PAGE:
Jack Shannon has a tongue-in-cheek word of advice for venture capitalists looking for their next investment.
“VCs should really pay more attention to bands that are hanging out after their shows,” Shannon said, laughing. “Because the creative juices for stupid business ideas are really flowing at that point.”
It was on one such post-show evening that Shannon and five of his fellow bandmates in local yacht-rock cover band Three Sheets To The Wind hatched the idea for their latest venture, Steely Can Wine.
The new wine brand launched last week, selling canned wines online with names that pay homage to songs by Steely Dan and other soft-rock bands of the 1970s and 80s.
The brand is unaffiliated with Steely Dan, and is owned by Shannon and the other five members of Three Sheets To The Wind: Gregg Brooks, Marshall Norton, Micah Berry, Jay Calabro, J.C. Kuhl, as well as the band’s former percussionist Adam Stockton.
The group started Three Sheets To The Wind in 2009, much like Steely Can Wine, as a joke.
“We said, ‘Hey let’s put this set list of yacht rock together and we could wear blazers and sunglasses,’ Shannon said. “We thought it’d be a bit of a laugh.”
But over the years Three Sheets To The Wind has played in 15 states around the country, most often at gigs in the Mid-Atlantic. Shannon, who’s an entertainment manager by day, said they’ll usually play between 25 and 50 gigs a year, including weddings, fundraisers and other shows.
Last year after a stop in Pennsylvania – to which they drove in their tour bus, Steely Van – someone in the band pondered what yacht rock-inspired wines would be called.
“We started throwing out ideas and making each other laugh,” Norton said.
The idea of a yacht rock wine brand was particularly resonant with Brooks, who works by day at Ashland-based Wine & Beer Supply.
“What I do with my job, I’ve got access to wine. I buy wine in bulk, and sell it to customers and create brands for hotels and restaurant groups,” Brooks said.
The band connected with a California winery to supply wine for a test run last winter, selling Steely Can Wine at a handful of local shops and restaurants like Barrel Thief and Kuba Kuba.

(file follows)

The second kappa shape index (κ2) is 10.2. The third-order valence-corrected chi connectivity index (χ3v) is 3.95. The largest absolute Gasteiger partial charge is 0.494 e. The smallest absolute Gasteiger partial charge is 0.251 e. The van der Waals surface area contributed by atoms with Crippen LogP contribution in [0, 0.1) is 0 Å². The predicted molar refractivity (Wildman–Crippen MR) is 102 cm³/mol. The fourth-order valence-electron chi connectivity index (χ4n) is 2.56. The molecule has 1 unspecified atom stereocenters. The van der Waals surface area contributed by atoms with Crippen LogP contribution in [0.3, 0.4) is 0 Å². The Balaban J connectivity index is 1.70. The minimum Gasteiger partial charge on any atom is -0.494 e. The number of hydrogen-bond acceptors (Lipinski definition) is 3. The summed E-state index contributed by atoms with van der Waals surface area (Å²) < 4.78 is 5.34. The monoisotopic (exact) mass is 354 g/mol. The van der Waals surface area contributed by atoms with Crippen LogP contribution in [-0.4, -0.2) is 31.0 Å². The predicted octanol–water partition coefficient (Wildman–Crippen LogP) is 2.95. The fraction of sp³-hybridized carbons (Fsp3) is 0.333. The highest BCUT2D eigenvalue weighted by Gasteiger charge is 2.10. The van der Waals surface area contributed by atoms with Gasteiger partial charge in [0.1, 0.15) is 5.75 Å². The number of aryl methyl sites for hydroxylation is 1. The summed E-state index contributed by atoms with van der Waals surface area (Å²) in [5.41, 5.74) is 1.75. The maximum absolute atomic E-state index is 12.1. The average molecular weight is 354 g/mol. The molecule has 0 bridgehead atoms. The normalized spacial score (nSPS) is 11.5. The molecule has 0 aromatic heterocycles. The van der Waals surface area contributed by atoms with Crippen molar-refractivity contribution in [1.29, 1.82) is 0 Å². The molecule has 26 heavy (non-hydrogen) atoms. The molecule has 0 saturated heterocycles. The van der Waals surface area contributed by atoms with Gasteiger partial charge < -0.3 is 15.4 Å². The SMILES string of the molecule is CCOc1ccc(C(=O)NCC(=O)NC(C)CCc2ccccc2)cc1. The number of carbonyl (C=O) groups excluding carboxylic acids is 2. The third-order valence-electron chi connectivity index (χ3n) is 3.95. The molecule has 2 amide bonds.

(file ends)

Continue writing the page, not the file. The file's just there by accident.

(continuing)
“We did that to gauge interest and we sold out of those pretty quickly,” Brooks said. “That kind of put the wheels in motion to get some more varietals and take it more seriously.”
In between playing shows and working their day jobs, the band finalized the branding and concept for Steely Can Wine this year. The first three offerings are Rosé Darling, Kid Chardonnay and Deacon Red, a blend. The wines are in roughly 13-ounce cans.
They’re storing the wine at the same 1,000-square-foot space along Hamilton Street in the Westwood area where they rehearse, and sell it primarily through SteelyCan.com. Brooks said they’re delivering it themselves in a 15-mile radius around town and would like to eventually expand their offerings.
Despite being founded as a joke by a band that started as a joke, Brooks said they take the quality of Steely Can’s product seriously, just as they do the music they play.
“It’s great wine. It’s not just a gimmick. We’re not throwing some crappy stuff in a can,” he said.
Added Shannon: “We all still think it’s hilarious that we get to play this soft rock music. We take the music seriously, but the difference between us and a lot of other groups of friends who have silly ideas, is if something makes us laugh enough, we really do follow through,” he said.
“We get ABC licenses and bank accounts and make it legit. This is just one more story in our friendship history where we’ve taken a joke way too far.”